Name at birth: George Orson WellesOrson Welles's 1941 feature film Citizen Kane is often called the best film ever made in America. It made his reputation as the leading enfant terrible of American cinema, always provocative but rarely a commercial success. Ambitious even as a youngster, Orson Welles started on the stage at a young age, and by his early 20s had joined with John Houseman to form The Mercury Theater, a live theater (and later radio) production group in New York City. On Halloween of 1938, Welles directed a radio version of the H. G. Wells story "The War of The Worlds" that unintentionally fooled many people into thinking Martians had invaded Earth. Welles became nationally famous, and at age 25 was brought to Hollywood by RKO Studios to make movies. His first feature was Citizen Kane, the tale of a tyrannical newspaper tycoon who was widely assumed to be patterned after publisher William Randolph Hearst. The film was hailed for its innovative techniques and extremely stylish visuals, but was not a hit at the box office, with Hearst using his clout to help quash it. The flamboyant and ambitious Welles went on to make other movies, including The Magnificent Ambersons (1942), The Lady From Shanghai (1948) and Touch of Evil (1958), but he battled with studio executives and became known for having difficulty finishing projects. Orson Welles also acted in dozens of movies, including The Third Man (1949, with Welles as the charming villain Harry Lime) and The Muppet Movie (1979). In his later years he worked mostly in television and as a narrator. Children of the 1970s remember his television ads for Paul Masson wines, in which he uttered the tag line, “Paul Masson will sell no wine… before its time.”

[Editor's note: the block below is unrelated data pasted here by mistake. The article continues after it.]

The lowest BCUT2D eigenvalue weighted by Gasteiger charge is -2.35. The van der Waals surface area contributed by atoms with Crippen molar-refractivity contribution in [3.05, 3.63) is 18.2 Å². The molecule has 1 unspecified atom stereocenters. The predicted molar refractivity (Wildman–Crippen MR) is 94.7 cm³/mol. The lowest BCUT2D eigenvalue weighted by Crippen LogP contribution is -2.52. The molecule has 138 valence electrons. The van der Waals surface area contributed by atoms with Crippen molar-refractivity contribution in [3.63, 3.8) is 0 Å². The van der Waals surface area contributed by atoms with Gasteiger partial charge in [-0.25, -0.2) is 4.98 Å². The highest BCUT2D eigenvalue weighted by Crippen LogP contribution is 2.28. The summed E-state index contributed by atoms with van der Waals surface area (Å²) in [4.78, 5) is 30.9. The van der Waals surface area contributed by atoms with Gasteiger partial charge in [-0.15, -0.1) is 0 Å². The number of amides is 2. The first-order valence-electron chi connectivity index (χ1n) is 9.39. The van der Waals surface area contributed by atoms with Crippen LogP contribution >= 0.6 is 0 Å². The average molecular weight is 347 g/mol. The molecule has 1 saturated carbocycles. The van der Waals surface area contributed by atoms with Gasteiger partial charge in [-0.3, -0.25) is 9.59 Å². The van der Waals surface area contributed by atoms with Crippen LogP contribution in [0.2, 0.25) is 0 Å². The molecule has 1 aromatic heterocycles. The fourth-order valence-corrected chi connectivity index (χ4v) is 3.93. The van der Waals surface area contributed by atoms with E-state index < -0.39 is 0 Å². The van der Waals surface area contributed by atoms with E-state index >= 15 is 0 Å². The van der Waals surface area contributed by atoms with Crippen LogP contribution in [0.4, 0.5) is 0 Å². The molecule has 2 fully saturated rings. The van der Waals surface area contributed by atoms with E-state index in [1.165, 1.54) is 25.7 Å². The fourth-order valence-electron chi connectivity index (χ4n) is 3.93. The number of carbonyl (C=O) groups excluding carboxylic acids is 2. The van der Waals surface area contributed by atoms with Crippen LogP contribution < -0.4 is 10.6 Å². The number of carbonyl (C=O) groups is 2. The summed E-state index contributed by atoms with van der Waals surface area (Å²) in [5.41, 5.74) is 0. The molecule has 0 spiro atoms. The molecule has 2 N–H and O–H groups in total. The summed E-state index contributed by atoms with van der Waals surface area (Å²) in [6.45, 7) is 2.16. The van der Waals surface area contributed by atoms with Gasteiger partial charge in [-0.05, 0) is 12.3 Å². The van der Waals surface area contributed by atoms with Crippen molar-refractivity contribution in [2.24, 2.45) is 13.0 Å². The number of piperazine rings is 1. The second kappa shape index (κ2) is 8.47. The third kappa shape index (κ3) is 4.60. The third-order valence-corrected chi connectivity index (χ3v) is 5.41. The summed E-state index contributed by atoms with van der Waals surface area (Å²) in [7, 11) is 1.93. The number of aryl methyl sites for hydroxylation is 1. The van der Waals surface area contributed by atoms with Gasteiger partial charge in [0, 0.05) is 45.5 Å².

The Mercury Theater’s radio productions were known as the Mercury Theater on the Air… The actors (and sometimes the group itself) were called the Mercury Players… Orson Welles’s 1974 movie F For Fake examined the career of forger Elmyr de Hory… Orson Welles was played by Liev Schreiber in the 1999 film RKO 281, by Christian McKay in the 2008 film Me and Orson Welles, and by Tom Burke in the 2020 film Mank.
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